Applicably timed for the spookiest of holidays, junior A level English classes attended one of William Shakespeare’s most famous, yet gruesome plays filled with witches, spirits, and a search for power.
“I think it was a good experience to see real-life people acting in character, to compare it to what we were reading in class,” said junior Ben Thomson.
Few high school students are exposed to live theater and dance. Giving this experience to young people will provide them with new opportunities and experiences.
Flock Theater in New London hosted 120 ELHS students to see the play.
“Macbeth” “presents a tangled web of manipulation, ambition, fear, and strength,” according to English teacher Sara Nazzaro.
“It’s a shared experience and has a different medium. It’s much more interesting to see the actors play off each other, to feel the reactions of your fellow audience members when they are surprised or confused or grossed out,” said English teacher Jeannine Barber.
This is the first year that students have gone to see the play as a class to help give readers a better feel for the story.
“In previous years, our students have wanted to go see the ‘Macbeth’ play to experience it as it was meant to be: seen not read. This year, the junior A teachers changed our curriculum so we are only reading small sections of the play and looking at those in more depth. Seeing the full play gave our students some context before we began the reading,” said English teacher Abigael Catsam.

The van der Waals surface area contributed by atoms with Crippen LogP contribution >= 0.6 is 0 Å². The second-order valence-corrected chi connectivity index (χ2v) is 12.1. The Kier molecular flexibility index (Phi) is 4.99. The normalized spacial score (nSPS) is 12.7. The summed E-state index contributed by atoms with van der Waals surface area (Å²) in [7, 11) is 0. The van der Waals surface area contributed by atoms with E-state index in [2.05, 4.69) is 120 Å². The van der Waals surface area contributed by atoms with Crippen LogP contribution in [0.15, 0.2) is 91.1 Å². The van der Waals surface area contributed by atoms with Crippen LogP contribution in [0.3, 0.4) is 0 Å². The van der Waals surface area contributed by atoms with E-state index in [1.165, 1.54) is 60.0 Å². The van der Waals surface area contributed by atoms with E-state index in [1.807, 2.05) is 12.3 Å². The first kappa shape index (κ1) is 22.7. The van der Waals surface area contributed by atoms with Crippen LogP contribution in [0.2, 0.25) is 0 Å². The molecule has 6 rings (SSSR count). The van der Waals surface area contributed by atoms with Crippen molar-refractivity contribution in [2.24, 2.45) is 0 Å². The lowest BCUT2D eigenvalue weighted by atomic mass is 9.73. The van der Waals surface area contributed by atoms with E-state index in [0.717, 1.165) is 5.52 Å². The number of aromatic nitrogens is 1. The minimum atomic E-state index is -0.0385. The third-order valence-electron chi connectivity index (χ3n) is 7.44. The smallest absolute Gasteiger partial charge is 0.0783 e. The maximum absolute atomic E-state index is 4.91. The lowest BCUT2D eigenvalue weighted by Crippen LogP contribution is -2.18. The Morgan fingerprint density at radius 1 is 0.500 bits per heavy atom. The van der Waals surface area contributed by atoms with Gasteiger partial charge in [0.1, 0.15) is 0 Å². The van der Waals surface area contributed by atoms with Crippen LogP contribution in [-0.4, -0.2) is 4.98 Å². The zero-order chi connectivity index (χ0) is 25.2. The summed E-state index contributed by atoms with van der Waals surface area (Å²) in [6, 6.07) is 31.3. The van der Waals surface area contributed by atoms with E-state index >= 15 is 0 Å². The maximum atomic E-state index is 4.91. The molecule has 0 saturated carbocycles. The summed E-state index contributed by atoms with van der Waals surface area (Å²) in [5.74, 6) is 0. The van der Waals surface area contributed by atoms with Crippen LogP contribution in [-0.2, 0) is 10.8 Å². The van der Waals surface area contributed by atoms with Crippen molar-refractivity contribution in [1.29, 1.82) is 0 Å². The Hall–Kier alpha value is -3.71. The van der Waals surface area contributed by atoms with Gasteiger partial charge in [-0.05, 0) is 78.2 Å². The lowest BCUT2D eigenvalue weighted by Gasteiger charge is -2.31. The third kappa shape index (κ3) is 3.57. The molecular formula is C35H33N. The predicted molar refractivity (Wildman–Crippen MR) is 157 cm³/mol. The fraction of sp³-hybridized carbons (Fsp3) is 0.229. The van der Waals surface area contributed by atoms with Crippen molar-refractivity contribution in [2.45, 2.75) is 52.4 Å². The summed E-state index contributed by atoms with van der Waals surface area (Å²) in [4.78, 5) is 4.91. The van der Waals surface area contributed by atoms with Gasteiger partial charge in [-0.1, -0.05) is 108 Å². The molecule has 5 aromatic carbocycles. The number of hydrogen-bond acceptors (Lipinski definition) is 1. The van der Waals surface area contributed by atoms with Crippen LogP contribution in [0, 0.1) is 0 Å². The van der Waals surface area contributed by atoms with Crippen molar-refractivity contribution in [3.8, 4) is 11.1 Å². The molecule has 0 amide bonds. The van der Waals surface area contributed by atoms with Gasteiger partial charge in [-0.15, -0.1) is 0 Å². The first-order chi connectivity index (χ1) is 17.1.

Meg Allen, junior production manager of Flock’s “Macbeth,” encourages a young audience to immerse themselves in the emotions and process of theater.
“I think it’s important for students to see Shakespeare and harder to understand texts, because the hope is they begin to understand the text. Plays like ‘Macbeth’ are meant to be seen, not read, and it doesn’t really make sense unless it’s on its feet,” said Allen, who also worked on sound and light for the performance.
In addition to being educational, students also emphasized how interesting and beneficial it was to learn from resources outside of the classroom.
“The play was a good experience it really helped get the gist of the play and was fun to watch, especially with all the kids in our grade,” said junior Ben Hollaway.
The decisions Flock theater made when producing the show encouraged students to think deeper into themes.
“Something really special we do is having the witches entirely use sign language which adds a more inhuman vibe. With the lighting, the audience doesn’t get to see the witches move,” said Allen.
English teachers hope that this experience will help students with analyzing writing.
“Seeing ‘Macbeth’ helped students understand the relationships between characters and better understand major themes. Facial expressions, body language, and the setting all work together to build a meaningful understanding of the story,” said Ms. Nazzaro.